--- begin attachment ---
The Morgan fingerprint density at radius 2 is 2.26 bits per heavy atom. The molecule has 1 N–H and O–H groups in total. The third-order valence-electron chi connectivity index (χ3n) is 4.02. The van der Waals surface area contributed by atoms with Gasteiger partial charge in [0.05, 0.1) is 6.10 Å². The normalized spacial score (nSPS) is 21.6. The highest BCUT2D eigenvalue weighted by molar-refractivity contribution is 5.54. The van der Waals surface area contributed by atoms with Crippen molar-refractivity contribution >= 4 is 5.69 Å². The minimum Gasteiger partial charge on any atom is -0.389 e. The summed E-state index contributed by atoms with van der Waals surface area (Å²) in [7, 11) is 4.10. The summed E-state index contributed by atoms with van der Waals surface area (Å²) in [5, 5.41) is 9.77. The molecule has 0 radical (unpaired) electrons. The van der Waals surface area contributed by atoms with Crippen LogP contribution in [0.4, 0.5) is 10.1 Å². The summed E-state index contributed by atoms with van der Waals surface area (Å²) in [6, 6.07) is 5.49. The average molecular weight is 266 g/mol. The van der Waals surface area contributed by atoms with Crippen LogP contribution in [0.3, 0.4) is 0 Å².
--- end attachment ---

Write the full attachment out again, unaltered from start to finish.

The Morgan fingerprint density at radius 2 is 2.26 bits per heavy atom. The molecule has 1 N–H and O–H groups in total. The third-order valence-electron chi connectivity index (χ3n) is 4.02. The van der Waals surface area contributed by atoms with Gasteiger partial charge in [0.05, 0.1) is 6.10 Å². The normalized spacial score (nSPS) is 21.6. The highest BCUT2D eigenvalue weighted by molar-refractivity contribution is 5.54. The van der Waals surface area contributed by atoms with Crippen molar-refractivity contribution >= 4 is 5.69 Å². The minimum Gasteiger partial charge on any atom is -0.389 e. The summed E-state index contributed by atoms with van der Waals surface area (Å²) in [7, 11) is 4.10. The summed E-state index contributed by atoms with van der Waals surface area (Å²) in [5, 5.41) is 9.77. The molecule has 0 radical (unpaired) electrons. The van der Waals surface area contributed by atoms with Crippen LogP contribution in [0.4, 0.5) is 10.1 Å². The summed E-state index contributed by atoms with van der Waals surface area (Å²) in [6, 6.07) is 5.49. The average molecular weight is 266 g/mol. The van der Waals surface area contributed by atoms with Crippen LogP contribution in [0.3, 0.4) is 0 Å².